Ignore your previous knowledge of algebra, geometry, and even arithmetic! Start fresh with a simple concept: Take a collection of points, called vertices, and connect some of them with lines called edges. It doesn’t matter where you draw the vertices or how you draw the lines – all that matters is that two vertices are either related, or not. We call that a “graph” and you’ve taken the first step on the Graph Theory road! Graphs turn up in physics, biology, computer science, communications networks, linguistics, chemistry, sociology, mathematics- you name it! In this course we will discuss properties that graphs may or may not have, hunt for types of graphs that may or may not exist, learn about the silliest theorem in mathematics, and the most depressing theorem in mathematics, learn how to come up with good algorithms, model reality, and construct some mathematical proofs. We will go over fundamental results in the field, and also some results that were only proved in the last year or so! And, of course, we will present plenty of currently unsolved problems for you to solve and publish!

Human Identification: Forensic Anthropology Methods –  Isabel Hermsmeyer (FULL)
Forensic anthropology methods are used to aid in human identification with skeletal remains. Applications of forensic anthropology lie in the criminal justice system and mass disaster response. In this course, we will address questions such as: What are important differences between male and female skeletons? Utilizing skeletal remains, how would you tell the difference between a 20-year old and an 80-year old? How do you distinguish between blunt force and sharp force trauma on the skull? In this hands-on, laboratory-based course, you will become familiar with human osteology (the study of bones] and bone biology. Through our exploration of forensic and biological anthropology methods, you will learn how to develop a biological profile [estimates of age at death, sex, ancestry and stature], assess manner of death, estimate postmortem interval, investigate skeletal trauma and pathology, and provide evidence for a positive identification from skeletal remains. Additionally, we will explore various forensic recovery techniques as they apply to an outdoor complex, including various mapping techniques. Towards the end of the course, you will work in small groups in a mock recovery of human remains and analyze the case utilizing the forensic anthropological methods learned throughout the course.

Introduction to Quantum Computing – Vanessa Sih (FULL)
The development of quantum physics at the beginning of the 20th century made possible current technology, including computer chips, solar cells, and flat screen displays.  We are now at an exciting time when quantum computers are being developed that could more efficiently solve some problems than existing “classical” computers.  However, quantum physics is mysterious and predicts behavior that is not intuitive.  What does it mean for a particle to tunnel through a barrier?  How can objects exist in a superposition like the Schrodinger’s cat, which is both dead and alive?  How is a quantum computer different from a “classical” computer?  This course will introduce students to quantum theory and its applications in modern technology and quantum computing and incorporate a mix of group problem solving and hands-on activities, including demonstrations, laboratory activities, and simulations.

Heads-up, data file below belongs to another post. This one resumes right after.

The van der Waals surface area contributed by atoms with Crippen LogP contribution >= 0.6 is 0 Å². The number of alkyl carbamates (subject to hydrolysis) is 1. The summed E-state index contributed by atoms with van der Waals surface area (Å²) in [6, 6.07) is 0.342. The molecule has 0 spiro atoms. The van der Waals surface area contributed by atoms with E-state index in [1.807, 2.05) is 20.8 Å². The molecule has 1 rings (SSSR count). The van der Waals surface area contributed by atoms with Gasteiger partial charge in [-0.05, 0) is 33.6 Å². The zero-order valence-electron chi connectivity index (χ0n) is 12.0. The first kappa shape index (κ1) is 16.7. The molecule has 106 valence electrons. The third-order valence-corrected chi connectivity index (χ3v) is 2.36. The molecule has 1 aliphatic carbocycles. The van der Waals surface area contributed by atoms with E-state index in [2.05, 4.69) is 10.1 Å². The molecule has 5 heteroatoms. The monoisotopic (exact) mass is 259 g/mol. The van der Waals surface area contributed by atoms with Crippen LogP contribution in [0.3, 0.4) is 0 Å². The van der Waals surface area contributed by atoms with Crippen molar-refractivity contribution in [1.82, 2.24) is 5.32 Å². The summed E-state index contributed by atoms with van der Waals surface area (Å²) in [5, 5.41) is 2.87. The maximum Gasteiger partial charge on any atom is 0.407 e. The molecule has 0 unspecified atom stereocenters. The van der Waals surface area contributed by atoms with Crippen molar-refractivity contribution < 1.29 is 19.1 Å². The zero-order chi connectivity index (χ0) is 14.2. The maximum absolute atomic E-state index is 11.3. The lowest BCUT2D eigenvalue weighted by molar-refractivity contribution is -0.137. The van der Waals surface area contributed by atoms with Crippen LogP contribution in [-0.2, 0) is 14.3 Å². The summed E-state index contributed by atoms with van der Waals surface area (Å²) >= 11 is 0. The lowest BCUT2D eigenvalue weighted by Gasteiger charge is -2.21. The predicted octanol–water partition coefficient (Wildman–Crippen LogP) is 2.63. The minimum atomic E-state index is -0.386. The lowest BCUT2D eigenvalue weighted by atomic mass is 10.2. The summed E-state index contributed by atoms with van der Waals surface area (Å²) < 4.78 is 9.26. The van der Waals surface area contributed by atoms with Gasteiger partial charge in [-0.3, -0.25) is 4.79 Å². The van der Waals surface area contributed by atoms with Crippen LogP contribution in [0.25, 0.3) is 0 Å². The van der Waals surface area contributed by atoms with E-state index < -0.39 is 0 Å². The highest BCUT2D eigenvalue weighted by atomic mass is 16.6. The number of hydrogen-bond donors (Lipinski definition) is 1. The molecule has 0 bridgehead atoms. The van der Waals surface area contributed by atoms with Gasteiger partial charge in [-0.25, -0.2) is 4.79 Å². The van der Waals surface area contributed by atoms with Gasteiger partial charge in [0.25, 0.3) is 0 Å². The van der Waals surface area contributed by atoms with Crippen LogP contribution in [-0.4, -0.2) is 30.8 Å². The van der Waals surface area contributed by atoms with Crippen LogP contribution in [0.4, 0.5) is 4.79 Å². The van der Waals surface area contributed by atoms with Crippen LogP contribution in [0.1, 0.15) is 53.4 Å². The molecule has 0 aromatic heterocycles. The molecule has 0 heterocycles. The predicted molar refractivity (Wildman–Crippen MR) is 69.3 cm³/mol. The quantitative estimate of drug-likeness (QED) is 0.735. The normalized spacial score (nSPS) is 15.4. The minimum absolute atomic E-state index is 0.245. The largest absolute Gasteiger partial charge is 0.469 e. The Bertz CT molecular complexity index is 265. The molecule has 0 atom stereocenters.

Mathematics and Music Theory –  Lon Mitchell (FULL)
Mathematicians can create complex and beautiful theorems from relatively basic assumptions, while Music Theorists often try to identify basic patterns and rules in complex and beautiful music. In this course, we will explore some of the recent attempts to meet in the middle, connecting mathematical patterns and structures to music from the ancient to the modern. In Mathematics, we will explore topics such as group theory, graph theory, geometry, and metric spaces, encountering some of the most important structures in the modern discipline. Fundamental results of these areas will be discussed, and students will construct and explore examples and related patterns. In Music Theory, we will take existing music by composers such as Bach and Beethoven and use mathematical structures to provide a possible explanation of what they were thinking as they composed. In addition, we will investigate the techniques of modern composers such as Arnold Schoenberg who advocated composition based on prescribed axioms. Students will be given the chance to write music using these different techniques. Although we will use the modern (Western) twelve-tone scale as a reference, our explorations will take us into discussions of tuning, temperament, and the physics of sound. We will investigate mathematical theories of what makes the best scale, how some of those scales occur in the music of other cultures, and how modern composers have engineered exotic scales to suit their aesthetics. Software allowing students to experiment with creating their own musical systems will be provided. Prospective students should have a good command of (high-school) algebra and experience with reading music in some form.